The symptoms of leukaemia include:
- Having repeated infections over a short space of time
- Pale skin
- In acute leukaemia Cancer, the condition progresses at a rapid and aggressive pace, and treatment needs to be administered immediately.
Bone marrow is a spongy material that is found inside the bones, and it produces all of the blood cells. It also produces vital cells called stem cells that can create other specialised cells that carry out essential functions. These specialised cells are of three types:
- Red blood cells which carry oxygen around the body
- White blood cells which help fight infection
- Platelets which help stop bleeding
Acute leukaemia Cancer prevents the affected bone marrow from producing stem cells that mature into adult blood cells. Instead it releases numerous immature blood cells called blast cells. The immature white blood cells begin to rapidly disrupt the normal balance of cells in the blood, limiting the presence of red blood cells or platelet cells in the body. This can lead to tiredness and other symptoms of anaemia, and also increase risk of excessive bleeding. The patient also becomes more vulnerable to infection as the white blood cells are not properly formed and thus ineffective in fighting bacteria and viruses.
Types of acute leukaemia Cancer
There are two main types of white blood cells classified according to the type of white blood cells that are affected by cancer:
- Lymphocytes which are mostly used to fight viral infections
- Myeloid cells which fight bacterial infections defend the body against parasites and prevent the spread of tissue damage.
The two main types of acute leukaemia are:
- Acute lymphoblastic leukaemia, which is cancer of the lymphocytes
- Acute myeloid leukaemia, which is cancer of the myeloid cells
Acute myeloid leukaemia
It is more common in older people, especially when over 50 years of age, and more common in males than females, though it is not clear why. The causes of acute leukaemia are uncertain, but known risk factors include
Exposure to high levels of radiation
Exposure to benzene, a chemical that is used in manufacturing and is also found in cigarettes The lack of healthy blood cells in the blood supply causes most of the symptoms of acute leukaemia, which usually begin slowly before rapidly escalating in severity as the number of blast cells in the blood increases.
The outlook for people with AML depends on the sub-type of AML, with some subtypes being more challenging to treat than others. The cure rate thus varies, and some sub-types have a 75 per cent cure rate, while others have a 20 per cent cure rate. The outlook also favours younger people as compared to older people. The treatment usually includes a combination of chemotherapy and radiation, or a bone marrow transplant in some cases.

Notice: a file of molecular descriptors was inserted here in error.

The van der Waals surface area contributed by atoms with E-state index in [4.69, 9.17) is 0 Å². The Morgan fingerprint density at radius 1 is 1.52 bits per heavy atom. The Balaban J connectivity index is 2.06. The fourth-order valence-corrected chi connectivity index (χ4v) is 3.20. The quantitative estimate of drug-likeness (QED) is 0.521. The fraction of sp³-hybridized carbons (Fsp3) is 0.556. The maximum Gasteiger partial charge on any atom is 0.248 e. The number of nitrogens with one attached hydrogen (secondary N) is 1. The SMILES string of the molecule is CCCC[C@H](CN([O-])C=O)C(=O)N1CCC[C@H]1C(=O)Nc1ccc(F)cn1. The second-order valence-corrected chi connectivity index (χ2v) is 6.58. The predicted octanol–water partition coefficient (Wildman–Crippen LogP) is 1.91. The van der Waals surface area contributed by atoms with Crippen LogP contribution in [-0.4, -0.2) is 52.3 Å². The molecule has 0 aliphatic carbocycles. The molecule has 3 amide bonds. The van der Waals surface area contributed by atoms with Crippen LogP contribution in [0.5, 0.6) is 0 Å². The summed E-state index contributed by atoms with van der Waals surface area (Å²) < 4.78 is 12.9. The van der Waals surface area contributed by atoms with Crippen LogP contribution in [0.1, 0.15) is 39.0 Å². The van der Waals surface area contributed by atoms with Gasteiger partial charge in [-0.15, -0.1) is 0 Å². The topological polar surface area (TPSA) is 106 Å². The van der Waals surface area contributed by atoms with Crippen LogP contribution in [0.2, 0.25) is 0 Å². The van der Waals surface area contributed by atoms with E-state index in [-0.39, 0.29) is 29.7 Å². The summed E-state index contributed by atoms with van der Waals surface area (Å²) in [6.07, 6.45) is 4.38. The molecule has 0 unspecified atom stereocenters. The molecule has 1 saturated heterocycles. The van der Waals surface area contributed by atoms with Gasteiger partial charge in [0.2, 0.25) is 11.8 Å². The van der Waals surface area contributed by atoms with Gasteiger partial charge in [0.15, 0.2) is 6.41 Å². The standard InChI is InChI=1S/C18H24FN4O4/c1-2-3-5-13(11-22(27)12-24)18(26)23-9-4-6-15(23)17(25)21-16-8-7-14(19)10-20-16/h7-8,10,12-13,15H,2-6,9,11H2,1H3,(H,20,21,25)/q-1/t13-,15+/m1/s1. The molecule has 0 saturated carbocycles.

Acute lymphoblastic leukaemia
ALL is the most common type of cancer found in children, though it is uncommon on an overall basis. Approximately one in every 2,000 children will develop ALL. The majority of cases develop in the age group of two to five year olds, and 85 per cent develop in children below the age of 15.
The outlook for children with ALL is optimistic, as almost all of them will achieve a remission from their symptoms. 85 per cent of children will be completely cured, whereas only 40 per cent of adults will be completely cured.
Treatment for AML involves two stages:
Induction: The aim of the initial stage of treatment is to kill the leukaemia cells in the bone marrow, restore the blood to proper working order and resolve any symptoms that may be present.
Consolidation: This stage aims to kill any remaining leukaemia cells that may be present in the central nervous system.
Treatment for ALL involves three stages:
- Maintenance, which involves taking regular doses of chemotherapy tablets to prevent the leukaemia returning. This seems to be the most effective stage.
- Stem Cell Transplant
- Targeted therapies
The treatment of hematologic malignancies is rapidly changing, and primary therapy for leukaemia has advanced steadily over the past years. Biologic advances have led to a better understanding of drug resistance and the emergence of various targeted therapies, which have revolutionised the way in which leukaemia’s are treated. Some of these offer patients more treatment options with less toxicity.